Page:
Researchers working on new treatment for spinal cord injury
Few injuries are more devastating than those that leave victims paralyzed. Medicine — up until now — has not been able to find a cure for those patients who have suffered a spinal cord injury. However, if new research continues to show results, then some patients in Massachusetts may one day walk again.
The problem doctors and researchers have been unable to overcome was the inability of nerves to regenerate sufficiently to allow patients to regain their mobility. This fact has led to sufferers accepting life in a wheelchair or worse, depending on the severity and location of their injury. Several years ago, actor Christopher Reeves succumbed to complications after suffering his own spinal cord injury in a riding accident.
However, the work of some researchers in one university may one day allow these patients to walk once more. These scientists have developed a treatment that has shown surprising results when it is injected into rats. The subcutaneous injections have resulted in these experimental subjects not just regaining control of their bladder function, but they have also helped them to regain mobility. The researchers have managed to encourage nerve fibers to reach beyond scar tissue build-up in order to regenerate and aid recovery of the damaged tissue and nerves.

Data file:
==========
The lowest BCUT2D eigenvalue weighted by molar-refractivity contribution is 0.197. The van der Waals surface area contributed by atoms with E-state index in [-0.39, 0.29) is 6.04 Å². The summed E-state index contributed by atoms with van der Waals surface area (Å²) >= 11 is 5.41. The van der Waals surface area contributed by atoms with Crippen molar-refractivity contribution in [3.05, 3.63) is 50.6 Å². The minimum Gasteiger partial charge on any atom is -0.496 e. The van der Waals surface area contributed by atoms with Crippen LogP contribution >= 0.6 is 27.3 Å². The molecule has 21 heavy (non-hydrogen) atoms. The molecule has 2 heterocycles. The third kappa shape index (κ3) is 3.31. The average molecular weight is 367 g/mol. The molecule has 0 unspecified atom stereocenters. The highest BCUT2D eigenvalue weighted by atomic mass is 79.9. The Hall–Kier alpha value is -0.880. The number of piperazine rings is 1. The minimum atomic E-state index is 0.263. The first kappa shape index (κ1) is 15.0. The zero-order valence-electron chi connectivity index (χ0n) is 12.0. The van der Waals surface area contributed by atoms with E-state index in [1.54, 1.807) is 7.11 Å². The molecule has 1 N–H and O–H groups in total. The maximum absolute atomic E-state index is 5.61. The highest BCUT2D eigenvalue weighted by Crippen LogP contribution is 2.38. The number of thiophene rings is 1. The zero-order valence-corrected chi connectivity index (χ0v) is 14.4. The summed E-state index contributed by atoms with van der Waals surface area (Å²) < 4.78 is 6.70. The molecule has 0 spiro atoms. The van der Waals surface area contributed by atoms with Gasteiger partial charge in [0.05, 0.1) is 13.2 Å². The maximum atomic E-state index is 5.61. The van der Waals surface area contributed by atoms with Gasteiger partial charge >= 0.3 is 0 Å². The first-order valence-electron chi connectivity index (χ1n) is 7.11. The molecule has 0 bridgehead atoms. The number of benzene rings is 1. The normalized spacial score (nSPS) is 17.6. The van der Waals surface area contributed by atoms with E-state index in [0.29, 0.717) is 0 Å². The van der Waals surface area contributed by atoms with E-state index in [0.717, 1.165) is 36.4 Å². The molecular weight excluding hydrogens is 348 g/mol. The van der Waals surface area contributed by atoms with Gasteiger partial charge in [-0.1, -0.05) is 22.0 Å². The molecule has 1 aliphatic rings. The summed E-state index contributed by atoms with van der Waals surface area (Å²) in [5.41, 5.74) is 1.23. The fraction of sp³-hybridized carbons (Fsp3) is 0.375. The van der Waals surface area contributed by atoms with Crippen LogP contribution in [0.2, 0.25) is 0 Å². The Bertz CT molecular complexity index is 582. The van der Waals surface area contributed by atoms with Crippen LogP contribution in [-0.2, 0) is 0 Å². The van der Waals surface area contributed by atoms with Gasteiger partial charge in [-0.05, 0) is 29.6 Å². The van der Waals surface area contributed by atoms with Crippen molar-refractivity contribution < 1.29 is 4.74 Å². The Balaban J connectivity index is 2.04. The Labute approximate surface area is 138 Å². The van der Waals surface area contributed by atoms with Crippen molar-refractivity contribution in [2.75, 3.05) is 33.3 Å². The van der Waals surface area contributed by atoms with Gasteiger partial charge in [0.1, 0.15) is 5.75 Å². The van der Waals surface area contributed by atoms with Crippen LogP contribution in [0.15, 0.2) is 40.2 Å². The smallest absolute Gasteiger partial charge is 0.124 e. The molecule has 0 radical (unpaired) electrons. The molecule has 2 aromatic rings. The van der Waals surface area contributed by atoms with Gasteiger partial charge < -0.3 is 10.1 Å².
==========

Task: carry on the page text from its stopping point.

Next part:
The human trials of this treatment are an estimated 10 years away. Massachusetts families that have had their lives tragically altered by a spinal cord injury may now have hope that the future might be a bit brighter. For now, though, victims will continue to cope with the physical limitations wrought by their injury. If the disability came about through the proved negligence of another party, the victim — or his or her family — may seek to recoup the monetary damages that resulted from the injury through a personal injury civil suit. Until science can alleviate the physical suffering caused by these injuries, a successful litigation may provide the funds needed to ensure that one’s extensive medical needs will be met for the foreseeable future.
Source: kvue.com, “Spinal cord injury drug shows promising lab results”, Jim Bergamo, Dec. 8, 2014